Today the President of the United States gave a speech about gun control measures. I don't intend to critique those measures. Nor do I mean to critique his rhetoric about gun violence. I do intend to critique his language about rights, because how our leaders discuss rights can have a powerful impact on how Americans understand rights.
Here we go.
Now, I want to be absolutely clear at the start. I have said this over and over again — this also becomes routine. There is a ritual about this whole thing that I have to do. I believe in the Second Amendment. It is there, written on the paper, it guarantees a right to bear arms. No matter how many times people try to my words around, I taught constitutional law, I know a little bit about this.
The President is invoking my Trope Eight, appeal to the authority of a law professor. Here's the problem: law professors have a habit of taking what they think the law should be and portraying it as what the law is. There are many principled law professors who make a sincere effort to avoid such disguised advocacy. But the fact that the President is a law professor doesn't make his views on the contours of rights reliable.
I get it. But I also believe we can find ways to reduce gun violence consistent with the Second Amendment. I mean, think about it — we all believe in the First Amendment, the guarantee of free speech. But we accept that you cannot yell "fire," in a theater. We understand there are some constraints on our freedom in order to protect innocent people.
Here the President invokes two tropes. There's Trope Three, "rights aren't absolute." This is perfectly true. Moreover, at the risk of calling down ten thousand butthurt commenters, there's no colorable basis to view the Second Amendment as absolute when courts have recognized exceptions to the rights conferred in other amendments. The Supreme Court only very recently recognized that Second Amendment rights are individual rights, and jurisprudence exploring the boundaries of those rights is therefore decades behind.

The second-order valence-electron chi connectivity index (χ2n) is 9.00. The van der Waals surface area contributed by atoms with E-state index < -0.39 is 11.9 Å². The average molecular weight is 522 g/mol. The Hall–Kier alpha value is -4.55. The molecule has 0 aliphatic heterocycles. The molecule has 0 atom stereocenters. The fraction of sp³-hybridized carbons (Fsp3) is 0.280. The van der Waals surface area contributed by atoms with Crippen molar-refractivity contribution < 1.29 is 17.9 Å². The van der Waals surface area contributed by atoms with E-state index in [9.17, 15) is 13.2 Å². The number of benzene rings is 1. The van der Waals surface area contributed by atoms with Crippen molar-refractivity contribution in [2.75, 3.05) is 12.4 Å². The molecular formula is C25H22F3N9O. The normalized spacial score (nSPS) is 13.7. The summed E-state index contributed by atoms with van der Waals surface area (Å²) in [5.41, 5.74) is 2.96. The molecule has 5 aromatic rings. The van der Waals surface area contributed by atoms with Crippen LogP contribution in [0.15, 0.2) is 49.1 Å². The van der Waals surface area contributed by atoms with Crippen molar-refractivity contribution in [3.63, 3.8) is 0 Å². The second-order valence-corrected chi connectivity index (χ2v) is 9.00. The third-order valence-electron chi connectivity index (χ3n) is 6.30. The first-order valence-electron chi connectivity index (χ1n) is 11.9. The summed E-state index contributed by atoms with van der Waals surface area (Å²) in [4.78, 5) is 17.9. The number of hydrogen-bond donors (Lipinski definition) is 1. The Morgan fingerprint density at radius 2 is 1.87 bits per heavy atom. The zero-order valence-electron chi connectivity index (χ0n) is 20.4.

But observing that rights aren't absolute doesn't establish that any given law is constitutional. It's at best a start to the discussion, not an end.
The President also invoked my least favorite trope, Trope Two, "shouting fire in a crowded theater." He didn't even fully invoke it, only mentioning "fire in a theater," calling to mind a malicious effort to disrupt a showing of Glitter or something. The important thing is that the trope is just a rhetorical flourish used to repeat that not all speech is protected, culled from a case in which the Supreme Court contemptibly approved of jailing a man for protesting the draft in World War One. It's a throwaway line from a case that is now universally recognized as wrongly decided. It's a line about rhetoric, not law. Using it doesn't send the signal "I will propose principled, text- and history-based exceptions to the rights conferred by this amendment." It signals "exceptions to rights can be shaped by the whims of the majority and by the fears of the moment." That's a foolish message in this instance.